Connectivity is the technical issue that most frequently comes to mind. However, we are finding that (with planning) it’s not as big an issue as we thought it might be. The connectivity issue boils down to Device Access and Wifi Connection/Bandwidth. With proper pre-trial planning these issues can be overcome, even in remote areas. In fact, we can use remote court hearings to improve court access by allowing parties who would have to drive hours to attend live court, by using the wifi infrastructure that has been built out in many community libraries and community centers.
Improvement of display technologies by the lawyers and the Court has also been on our radar. We’ve upgraded all of our courtrooms to provide large screens that can be projected into the gallery with an upgraded sound system to create a better record. This is a great improvement over the first remote trials, where we simply set up a second laptop in the courtroom facing the gallery.

9.   The Supreme Court is considering a permanent change to allow remote trials. What are your thoughts?

The State of Washington has been a national leader in adopting innovative rules to serve our commitment to justice. In enacting these rules, our Courts and the members of our bar have recognized that our justice system cannot function as if we live in the 1800’s. As just two examples, we adopted ER 413 and GR 37. The State of Washington continues to serve as a beacon of open and accessible justice.
In Early 2020 The National Center for State Courts made this prophetic observation:
“Pandemic perspective” has changed perceived limitations…. When the pandemic is over, newly gained capabilities and expectations will have changed the world. It will not be possible or even desirable to return to pre-pandemic norms.
Strategic Issues to Consider when Starting Virtual Hearings, Joint Technology Quick Response Bulletin, National Center for State Courts, p. 4-5 (April 7, 2020).
All that being said, remote trials are not for every case. Ironically, in many cases they work better than in-person trials, but they are not a universal panacea.
The key is that we need to have the ability and the option to conduct remote trials when it makes sense. The proposed rules allow that flexibility. They also allow counsel and the Courts to have discussions about whether a particular case is appropriate for remote trial without that discussion being derailed by one parties’ preconceptions. The proposed rules allow the Court to make the right choice for each case.

10.  If a permanent change was made to allow remote trials, what permanent, technical changes would need to be made to allow remote trials to occur?

Best practices are still evolving for both the bench and for the bar. At this point, there are two issues that courts and the bar should be considering.
  1. How to best integrate the virtual trial into the physical courtroom. In our Court this was done with the installation of large screens and an upgraded audio system. There are undoubtedly other solutions. 
  2. How to make sure that lawyers, judges and their staff are best trained in this form of advocacy. The reality is that remote advocacy and hearings are not going away. But the remote nature of these proceeding requires slightly different skill sets for judges and lawyers.


11.  Do you see new courthouses changing to reflect remote trials? If so, what changes do you foresee?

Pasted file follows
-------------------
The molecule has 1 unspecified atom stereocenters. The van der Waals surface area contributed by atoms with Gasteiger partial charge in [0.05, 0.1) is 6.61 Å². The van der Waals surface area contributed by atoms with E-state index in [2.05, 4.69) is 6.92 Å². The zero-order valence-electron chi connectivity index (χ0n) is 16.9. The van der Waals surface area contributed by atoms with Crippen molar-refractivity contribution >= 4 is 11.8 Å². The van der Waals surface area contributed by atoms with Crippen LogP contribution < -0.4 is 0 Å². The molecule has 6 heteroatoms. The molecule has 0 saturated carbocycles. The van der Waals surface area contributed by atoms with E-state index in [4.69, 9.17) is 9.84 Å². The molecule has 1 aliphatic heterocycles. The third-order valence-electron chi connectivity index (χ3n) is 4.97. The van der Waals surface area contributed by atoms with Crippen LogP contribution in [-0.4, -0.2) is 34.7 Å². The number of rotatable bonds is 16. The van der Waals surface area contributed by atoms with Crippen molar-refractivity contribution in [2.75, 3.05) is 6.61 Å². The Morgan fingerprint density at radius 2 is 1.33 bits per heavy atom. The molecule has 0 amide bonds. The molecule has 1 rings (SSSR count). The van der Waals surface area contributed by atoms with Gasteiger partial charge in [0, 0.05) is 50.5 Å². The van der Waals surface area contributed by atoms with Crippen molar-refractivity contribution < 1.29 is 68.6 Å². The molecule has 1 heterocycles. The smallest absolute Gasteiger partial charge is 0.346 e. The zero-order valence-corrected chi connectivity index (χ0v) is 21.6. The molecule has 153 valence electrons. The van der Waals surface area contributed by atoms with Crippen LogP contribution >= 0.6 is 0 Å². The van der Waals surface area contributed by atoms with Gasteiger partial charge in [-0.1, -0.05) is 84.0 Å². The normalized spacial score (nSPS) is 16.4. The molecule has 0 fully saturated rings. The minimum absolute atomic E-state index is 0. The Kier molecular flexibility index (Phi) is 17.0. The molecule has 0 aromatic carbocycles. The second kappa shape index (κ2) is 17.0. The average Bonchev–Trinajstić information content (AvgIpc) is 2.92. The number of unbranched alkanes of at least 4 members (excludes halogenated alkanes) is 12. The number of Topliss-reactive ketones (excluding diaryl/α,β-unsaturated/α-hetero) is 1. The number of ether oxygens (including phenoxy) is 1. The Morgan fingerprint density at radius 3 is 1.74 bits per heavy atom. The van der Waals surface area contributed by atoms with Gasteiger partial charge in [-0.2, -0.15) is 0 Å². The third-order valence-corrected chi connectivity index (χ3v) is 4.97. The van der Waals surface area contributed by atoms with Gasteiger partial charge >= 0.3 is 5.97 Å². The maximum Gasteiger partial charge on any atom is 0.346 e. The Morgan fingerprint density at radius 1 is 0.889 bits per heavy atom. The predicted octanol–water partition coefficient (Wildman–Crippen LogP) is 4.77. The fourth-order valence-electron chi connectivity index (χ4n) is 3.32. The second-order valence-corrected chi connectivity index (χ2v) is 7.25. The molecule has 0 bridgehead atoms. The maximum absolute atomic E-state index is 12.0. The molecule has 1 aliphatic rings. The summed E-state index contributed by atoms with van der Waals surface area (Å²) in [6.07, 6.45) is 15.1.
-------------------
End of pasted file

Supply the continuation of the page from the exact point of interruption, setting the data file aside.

Yes, but these changes were probably coming anyway even before we started thinking about remote trials.
It’s important to remember Remote hearings have been a fact of life in many courts for over a decade. In Washington State, many of our courts have conducted remote video appearances from inside correctional institutions with small rooms where counsel and their clients appeared via video/audio connection into main courthouse courtroom.
I’m hesitant to try to predict the future here. We are still learning and creating Best Practices for remote trials. However, as the use of remote trials becomes more of a national phenomenon, I believe that there are at least two forces that may influence our future courtroom design.
First: An evolving understanding Social justice and Accessibility. Increasingly, our society views the ability to access important events via remote means as an important part of access. For courtrooms to have the ability to allow more jurors to serve, more parties to connect to the justice system means that our future courtrooms need to have the connectivity infrastructure to meet those societal expectations. What does that mean in the short term? Monitors and Bandwidth.
Second: Economic drivers including location and design of Courthouses.
Some employers including corporations, businesses, and counsel moved their staff off site during pandemic. Some have found this to be more economical than providing physical office space. Some employers have moved employees to locations where their floorspace costs are lower because it was no longer necessary for them to be in close proximity.
It is possible that remote trials may require less physical space for a “video courtroom” than for an in-person courtroom. (the jury is still out on that one!). It is also possible that these concepts could influence the design of separate types of courtrooms for different types of trials. It is possible that future courthouse designers might consider whether some court staff might be able to perform some functions from locations that are not within the courtroom itself. It possible that future courtrooms will be designed around a virtual space rather than a physical one.
All of those speculations are feasible.  However, we must remember that our Best Practices are still evolving, and any future courtroom design will have to have the flexibility to accommodate technologies and processes that are still being developed.